With a significant set of local elections taking place across the UK, what are the key takeaways and what does this mean for the stability and direction of the government?
Despite the Conservative Party’s best attempts to manage expectations over the losses they were likely to face – talking about 800 seats at risk, far beyond what was ever likely – this set of election results is towards the upper end of disappointing outcomes.
The political realignment seen in recent years has been reinforced by this set of election results. The Conservatives were able to stem the losses nationally by holding on – and even making gains – in Leave voting heartlands, particularly in the midlands. However, it was a very different picture in Scotland, London, other metropolitan and urban areas – losing seats in Greater Manchester and Hull – and in large swathes of southern England, the so-called ‘Blue Wall’. In these areas – particularly places like Oxfordshire, Cambridge and Somerset – the party predominantly lost out to the Liberal Democrats.
In a mixed night for Labour, the party’s shown progress but the results also highlight the huge mountain it still has to climb. Winning control of councils covering target seats in both southern England – Crawley, Worthing and Southampton – as well as in the so-called ‘Red Wall’, including Cumberland which includes three marginal constituencies allows it to show that it’s building momentum and give some confidence to members that Starmer will enable the party to grow its seats total at the next General Election.
However, the reality is that it’s not currently doing enough to win a majority in 2024 – or before, if speculation is to be believed. Analysis of these results show that translating the national vote share into parliamentary seats would see a hung parliament, with no party even close to a majority. With Labour more easily able to secure the support of other parties, they’re more likely to be in the driving seat but these results will be a reality check for those expecting a Labour majority government in two years’ time.
With Labour improving but not making major gains, it’s the Liberal Democrats and the Greens who have been the main beneficiaries. Over recent election cycles, the Lib Dems have established a much greater foothold across much of southern England, reinforced by these results. For both parties this will build confidence amongst activists ahead of the next General Election, with the Lib Dems likely to go into the upcoming Tiverton by-election feeling bullish.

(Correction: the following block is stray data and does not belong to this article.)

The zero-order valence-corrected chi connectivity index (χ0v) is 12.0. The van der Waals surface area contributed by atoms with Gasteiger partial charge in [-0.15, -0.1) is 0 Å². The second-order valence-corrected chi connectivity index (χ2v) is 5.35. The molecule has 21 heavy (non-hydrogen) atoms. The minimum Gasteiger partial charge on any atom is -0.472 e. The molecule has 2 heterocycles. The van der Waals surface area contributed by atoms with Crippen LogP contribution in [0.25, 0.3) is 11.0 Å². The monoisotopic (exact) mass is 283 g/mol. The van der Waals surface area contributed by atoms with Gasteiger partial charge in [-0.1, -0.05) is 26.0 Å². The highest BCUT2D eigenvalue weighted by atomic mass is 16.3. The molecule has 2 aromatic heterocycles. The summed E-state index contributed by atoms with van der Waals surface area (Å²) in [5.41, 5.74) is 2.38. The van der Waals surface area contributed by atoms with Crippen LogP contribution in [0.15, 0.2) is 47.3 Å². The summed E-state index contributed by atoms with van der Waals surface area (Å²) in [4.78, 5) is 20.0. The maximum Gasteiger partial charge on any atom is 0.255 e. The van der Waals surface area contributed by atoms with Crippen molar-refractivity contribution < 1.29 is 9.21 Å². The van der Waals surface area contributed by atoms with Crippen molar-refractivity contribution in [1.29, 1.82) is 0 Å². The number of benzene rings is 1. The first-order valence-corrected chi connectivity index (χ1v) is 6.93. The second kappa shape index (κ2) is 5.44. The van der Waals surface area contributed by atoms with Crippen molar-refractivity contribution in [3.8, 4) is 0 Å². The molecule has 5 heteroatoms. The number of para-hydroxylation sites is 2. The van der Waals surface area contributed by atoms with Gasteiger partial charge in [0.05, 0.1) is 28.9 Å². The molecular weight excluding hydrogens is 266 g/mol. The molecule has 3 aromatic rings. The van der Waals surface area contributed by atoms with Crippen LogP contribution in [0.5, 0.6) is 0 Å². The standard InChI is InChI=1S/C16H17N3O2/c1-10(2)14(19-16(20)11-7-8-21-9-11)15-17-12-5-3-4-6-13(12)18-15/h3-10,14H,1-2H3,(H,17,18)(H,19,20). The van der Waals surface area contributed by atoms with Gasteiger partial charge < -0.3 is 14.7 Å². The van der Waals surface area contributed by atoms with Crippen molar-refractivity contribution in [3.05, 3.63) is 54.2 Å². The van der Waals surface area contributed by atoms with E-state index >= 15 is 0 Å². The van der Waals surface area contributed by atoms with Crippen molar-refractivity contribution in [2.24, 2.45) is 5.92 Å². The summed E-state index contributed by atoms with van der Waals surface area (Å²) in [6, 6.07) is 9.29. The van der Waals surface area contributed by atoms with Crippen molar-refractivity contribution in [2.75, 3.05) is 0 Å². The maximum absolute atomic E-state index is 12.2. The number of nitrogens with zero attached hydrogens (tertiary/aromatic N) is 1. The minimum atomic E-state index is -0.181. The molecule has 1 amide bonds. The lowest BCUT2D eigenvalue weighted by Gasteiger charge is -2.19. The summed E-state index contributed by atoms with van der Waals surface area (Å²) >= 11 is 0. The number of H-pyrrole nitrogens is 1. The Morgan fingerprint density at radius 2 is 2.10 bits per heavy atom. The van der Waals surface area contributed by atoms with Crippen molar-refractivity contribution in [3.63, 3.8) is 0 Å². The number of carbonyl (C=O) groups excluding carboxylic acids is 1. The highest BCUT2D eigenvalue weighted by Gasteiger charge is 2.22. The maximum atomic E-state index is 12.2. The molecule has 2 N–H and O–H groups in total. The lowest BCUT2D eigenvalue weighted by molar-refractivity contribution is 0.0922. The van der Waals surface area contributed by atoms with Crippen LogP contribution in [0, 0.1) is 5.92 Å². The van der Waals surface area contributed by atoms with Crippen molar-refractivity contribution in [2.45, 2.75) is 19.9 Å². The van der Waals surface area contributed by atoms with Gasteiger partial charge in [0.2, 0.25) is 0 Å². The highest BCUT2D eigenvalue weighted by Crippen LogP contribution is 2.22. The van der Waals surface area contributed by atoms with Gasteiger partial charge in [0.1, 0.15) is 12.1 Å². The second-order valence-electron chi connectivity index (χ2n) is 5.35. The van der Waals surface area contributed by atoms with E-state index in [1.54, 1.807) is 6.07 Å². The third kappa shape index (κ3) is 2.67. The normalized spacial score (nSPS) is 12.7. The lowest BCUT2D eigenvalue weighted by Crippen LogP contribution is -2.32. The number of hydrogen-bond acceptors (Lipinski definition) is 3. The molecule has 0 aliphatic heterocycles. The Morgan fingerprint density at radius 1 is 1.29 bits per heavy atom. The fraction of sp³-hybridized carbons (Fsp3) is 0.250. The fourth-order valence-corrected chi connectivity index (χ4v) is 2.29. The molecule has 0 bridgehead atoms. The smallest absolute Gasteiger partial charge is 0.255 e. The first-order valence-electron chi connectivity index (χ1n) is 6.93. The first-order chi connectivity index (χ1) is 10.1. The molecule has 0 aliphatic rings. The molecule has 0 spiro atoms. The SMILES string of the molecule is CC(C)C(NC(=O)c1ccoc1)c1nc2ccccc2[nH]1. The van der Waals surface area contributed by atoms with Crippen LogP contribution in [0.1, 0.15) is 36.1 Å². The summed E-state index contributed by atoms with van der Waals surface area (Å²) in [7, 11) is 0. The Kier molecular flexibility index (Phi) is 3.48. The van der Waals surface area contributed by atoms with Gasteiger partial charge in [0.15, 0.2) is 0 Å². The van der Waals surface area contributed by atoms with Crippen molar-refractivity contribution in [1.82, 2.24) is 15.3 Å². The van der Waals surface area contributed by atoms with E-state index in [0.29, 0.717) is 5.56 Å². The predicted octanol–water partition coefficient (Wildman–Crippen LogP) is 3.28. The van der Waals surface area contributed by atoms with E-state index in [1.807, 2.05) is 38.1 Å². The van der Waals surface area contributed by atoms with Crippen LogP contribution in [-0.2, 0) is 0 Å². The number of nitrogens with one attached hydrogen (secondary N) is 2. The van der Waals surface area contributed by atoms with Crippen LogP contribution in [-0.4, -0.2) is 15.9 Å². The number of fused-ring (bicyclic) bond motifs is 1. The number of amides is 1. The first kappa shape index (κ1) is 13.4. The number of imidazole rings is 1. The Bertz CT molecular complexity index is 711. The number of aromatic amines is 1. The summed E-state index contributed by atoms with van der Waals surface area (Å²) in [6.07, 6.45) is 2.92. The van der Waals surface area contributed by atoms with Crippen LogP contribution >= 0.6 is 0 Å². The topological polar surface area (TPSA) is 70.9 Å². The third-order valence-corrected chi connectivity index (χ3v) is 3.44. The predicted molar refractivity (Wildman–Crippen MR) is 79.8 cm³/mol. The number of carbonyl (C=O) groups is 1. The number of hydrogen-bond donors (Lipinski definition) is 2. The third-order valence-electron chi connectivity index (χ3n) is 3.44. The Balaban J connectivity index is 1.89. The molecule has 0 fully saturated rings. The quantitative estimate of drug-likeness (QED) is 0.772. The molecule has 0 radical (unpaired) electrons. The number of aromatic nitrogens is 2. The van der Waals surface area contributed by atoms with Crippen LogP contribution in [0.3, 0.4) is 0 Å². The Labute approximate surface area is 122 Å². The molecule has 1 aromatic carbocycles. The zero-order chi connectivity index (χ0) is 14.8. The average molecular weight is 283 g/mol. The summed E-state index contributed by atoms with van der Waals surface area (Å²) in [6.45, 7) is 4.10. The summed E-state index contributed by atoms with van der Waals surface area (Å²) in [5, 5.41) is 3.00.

One of the most significant – although largely ignored set of elections this side of the Irish Sea – has been those to the Northern Ireland Assembly. Although the results are still coming in, Sinn Fein are likely to emerge as the largest party for the first time, with the DUP consolidating their position, the liberal Alliance making major strides forward and the more moderate UUP and SDLP the main losers.
With significant concerns over the Northern Ireland Protocol – and perhaps unspoken the prospect of a republican First Minister creating pressure for a border poll – the DUP are likely to refuse to enter power sharing, resulting in the prospect of direct rule from London, fresh elections and a potential constitutional crisis. Unionists will be hoping this will place pressure on the UK government to act definitively on the protocol, making clear to the EU that it’s not sustainable.
Boris Johnson will come under renewed pressure from his backbenchers to deliver a policy agenda and style of government that will reattract soft Tories in the ‘Blue Wall’ who have wavered to opposition parties. Ultimately this is where the majority of his MPs hold their seats – there will be an increasing cohort of nervous faces in 1922 Committee meetings worried that these results could be replicated at the next General Election.
However, while the Conservatives did reasonably well in the so-called Red Wall, they still need to consolidate. The government faces a critical question as to how to manage the tension between the varying priorities of different voters and constituencies in its electoral coalition.
With interest rates rising and inflation set to reach 10% by the end of the year, the government will come under renewed pressure to act on the cost of living. Next week’s Queen’s Speech is likely to be judged as to how far the government is acting on this.
In the short term this set of election results is unlikely to give Johnson’s critics the cover they need to move against him. However a series of poor by-elections results in the Summer could provide an incentive.